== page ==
Sunday, June 19, 2011

Interesting Links 20 June 2011

This time next week I will be in Philadelphia for ISTE. I’m pretty excited about it. Some really great things going on there. Plus I get to see a lot of people face to face. many of these people I have met in person before but many of them I will be meeting face to face for the first time after interacting with them through this blog, through Twitter, and through email. The face to face meetings are the best! If you will be at ISTE I hope you will look me up either at the Microsoft booth or one of the sessions I am attending. I will be at a number of the SIGCT promoted events and several bigger Microsoft events. I’ll have a full “what is Microsoft doing at ISTE” with an emphasis on what I’m up to (hey it is my blog Smile) tomorrow but if you want a jump start visit the Microsoft at ISTE page now. And now for some more links.

Myra Deister, CS and math teacher and member of the CSTA Board of Directors, asks how to you set your Priorities for making sure everything gets done. She notes that teaching computer science takes more time than teaching math. Is that the same for everyone I wonder?

clip_image001Challenge, discovery, insight, surprise: Rader & Grzeda AP Students accepted ‘missions’ in InterroBang that had an impact in the community and once completed, each ‘deed’ was given points correlating into the grading process.

In case you missed it, Microsoft released the beta of a supported software development kit for the Kinect Sensor device for use with Windows. (I wrote about it here) Earlier when the news that this SDK was first coming one of the demos what a drivable lounge chair that was controlled by hand motions and a Kinect. Last week those nice people at @coding4fun released information about how to do it yourself  -  Jellybean, the Kinect Drivable Lounge Chair Do you have a robotics or engineering program as well as a programming course? This may be the cross curriculum idea or at least the germ of a whole bunch of new ideas.

In computer history news,  IBM turned 100 last week. Yes, the former Calculating Tabulating and Recording company has been around since long before computers. 

Lastly, the Microsoft Feed web site (on twitter @Microsoft_Feed) did an email interview with me and posted it at  Meet Alfred Thompson. IT came out pretty well if I do say so myself.

Monday, June 13, 2011

Share Kodu Cup Winners Announced

Today the Unlimited Potential team announced the winners of the inaugural US Kodu Cup competition.

Today we are announcing the winners of the first U.S. Kodu Cup. It’s a competition that challenged kids across the United States (from the age of 9 to 17) to use Kodu – a free game development tool from Microsoft – to create their own video game for the chance to win great prizes and the chance to attend the Imagine Cup World finals in New York City in July.


Kodu was created by FUSE labs in Microsoft Research to help children learn how to use computers while developing useful skills such as problem solving, creative thinking and planning in a fun, engaging and creative way. Kodu is proving to be a great took for fostering children’s interest in exploring a career in science, technology, engineering and math (STEM).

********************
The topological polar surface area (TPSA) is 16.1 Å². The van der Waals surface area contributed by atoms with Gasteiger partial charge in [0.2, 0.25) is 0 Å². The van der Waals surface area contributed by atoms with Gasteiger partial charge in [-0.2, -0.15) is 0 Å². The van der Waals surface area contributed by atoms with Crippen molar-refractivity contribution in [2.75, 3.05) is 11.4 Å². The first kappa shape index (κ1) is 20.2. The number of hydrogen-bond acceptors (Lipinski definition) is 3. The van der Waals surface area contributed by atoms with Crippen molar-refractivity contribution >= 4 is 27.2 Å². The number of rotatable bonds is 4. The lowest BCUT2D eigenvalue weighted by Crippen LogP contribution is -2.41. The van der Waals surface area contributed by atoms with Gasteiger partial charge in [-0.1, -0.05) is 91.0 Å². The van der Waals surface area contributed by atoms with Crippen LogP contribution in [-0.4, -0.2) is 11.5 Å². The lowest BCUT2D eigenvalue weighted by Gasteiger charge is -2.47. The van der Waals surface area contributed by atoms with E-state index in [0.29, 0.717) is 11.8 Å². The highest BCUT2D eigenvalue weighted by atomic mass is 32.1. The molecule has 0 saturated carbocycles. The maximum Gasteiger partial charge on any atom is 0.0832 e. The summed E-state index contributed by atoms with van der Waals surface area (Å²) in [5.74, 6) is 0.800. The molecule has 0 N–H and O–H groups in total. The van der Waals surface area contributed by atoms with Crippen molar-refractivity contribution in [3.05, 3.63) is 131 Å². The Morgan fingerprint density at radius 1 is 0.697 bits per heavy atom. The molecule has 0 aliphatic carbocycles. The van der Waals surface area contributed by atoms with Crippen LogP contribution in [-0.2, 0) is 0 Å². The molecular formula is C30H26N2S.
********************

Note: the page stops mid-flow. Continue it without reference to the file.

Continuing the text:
There were some surprises in the entries – namely that students found things to do and ways to use the tool that the people who created it had never thought about. And of course there was amazing creativity and a lot of hard work in evidence. That makes the results even more exciting to me. I love the themes of the winning entries as well. The entry by Hannah Wyman 10 years old, from Massachusetts, had a theme around saving the environment by planting trees and getting soot out of the air. A very creative game for sure. You can see her video below but visit the Unlimited Potential blog post to see more of them.

More information on Kodu and STEM education


Saturday, June 04, 2011

Imagine Cup Game Design Competitors 2011

Andrew Parsons has been working hard to highlight the top teams in this year’s worldwide Imagine Cup. He has a series of blog posts which I highly recommend.

The first one is a set of three articles highlighting the finalists for the three tracks of Game Design. These are the fifteen teams from all over the world heading to New York City in July to compete head to head. Definitely worth checking these out:

Meet the finalists – XNA –
Meet the finalists – Mobile –
Meet the finalists – Web –

The second set is a series of ten articles that showcases all competitor entries from the final online round of Game Design. There are more than 100 games shown in this series from dozens of countries and it’s a great resource to show off the variety of game genres, styles, and themes.

Part 1 - (_dreamBender – BJTU_YF703)
Part 2 - (Bliizz – CodeOne)
Part 3 - (CrashGames – EnvoSeven1)
Part 4 - (exporithm – Geekologic)
Part 5 - (GimmeGimmes – INFOSTROY)
Part 6 - (Ingesub Game Lab Team Rocket – Luskanya)
Part 7 - (Milworms – Pyro)
Part 8 - (Quegee Team – SDEG)
Part 9 - (Signum Fidei – Team Nucleus)
Part 10 - (Team Rubic – WickedTeam)